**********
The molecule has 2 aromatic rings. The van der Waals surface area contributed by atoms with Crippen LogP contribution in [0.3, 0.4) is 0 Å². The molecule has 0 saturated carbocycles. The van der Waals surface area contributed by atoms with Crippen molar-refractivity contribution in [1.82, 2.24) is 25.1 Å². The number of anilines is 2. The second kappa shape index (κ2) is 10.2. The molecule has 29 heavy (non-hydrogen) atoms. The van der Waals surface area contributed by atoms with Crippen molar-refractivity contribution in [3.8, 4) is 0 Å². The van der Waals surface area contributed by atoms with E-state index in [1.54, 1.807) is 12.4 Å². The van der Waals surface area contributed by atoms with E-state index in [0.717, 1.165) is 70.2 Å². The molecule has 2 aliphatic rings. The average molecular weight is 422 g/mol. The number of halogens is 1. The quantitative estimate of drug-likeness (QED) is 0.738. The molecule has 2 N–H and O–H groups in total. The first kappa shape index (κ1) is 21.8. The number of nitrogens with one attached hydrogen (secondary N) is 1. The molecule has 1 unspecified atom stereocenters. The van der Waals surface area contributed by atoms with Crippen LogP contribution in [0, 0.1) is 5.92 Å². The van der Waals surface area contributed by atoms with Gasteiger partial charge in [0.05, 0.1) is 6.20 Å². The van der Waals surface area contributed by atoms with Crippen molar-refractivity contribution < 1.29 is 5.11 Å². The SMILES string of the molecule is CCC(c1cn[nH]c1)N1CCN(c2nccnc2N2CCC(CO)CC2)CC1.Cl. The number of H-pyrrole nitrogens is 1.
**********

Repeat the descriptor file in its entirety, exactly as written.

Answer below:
The molecule has 2 aromatic rings. The van der Waals surface area contributed by atoms with Crippen LogP contribution in [0.3, 0.4) is 0 Å². The molecule has 0 saturated carbocycles. The van der Waals surface area contributed by atoms with Crippen molar-refractivity contribution in [1.82, 2.24) is 25.1 Å². The number of anilines is 2. The second kappa shape index (κ2) is 10.2. The molecule has 29 heavy (non-hydrogen) atoms. The van der Waals surface area contributed by atoms with Crippen molar-refractivity contribution in [3.8, 4) is 0 Å². The van der Waals surface area contributed by atoms with E-state index in [1.54, 1.807) is 12.4 Å². The van der Waals surface area contributed by atoms with E-state index in [0.717, 1.165) is 70.2 Å². The molecule has 2 aliphatic rings. The average molecular weight is 422 g/mol. The number of halogens is 1. The quantitative estimate of drug-likeness (QED) is 0.738. The molecule has 2 N–H and O–H groups in total. The first kappa shape index (κ1) is 21.8. The number of nitrogens with one attached hydrogen (secondary N) is 1. The molecule has 1 unspecified atom stereocenters. The van der Waals surface area contributed by atoms with Crippen LogP contribution in [0, 0.1) is 5.92 Å². The van der Waals surface area contributed by atoms with Gasteiger partial charge in [0.05, 0.1) is 6.20 Å². The van der Waals surface area contributed by atoms with Crippen molar-refractivity contribution < 1.29 is 5.11 Å². The SMILES string of the molecule is CCC(c1cn[nH]c1)N1CCN(c2nccnc2N2CCC(CO)CC2)CC1.Cl. The number of H-pyrrole nitrogens is 1.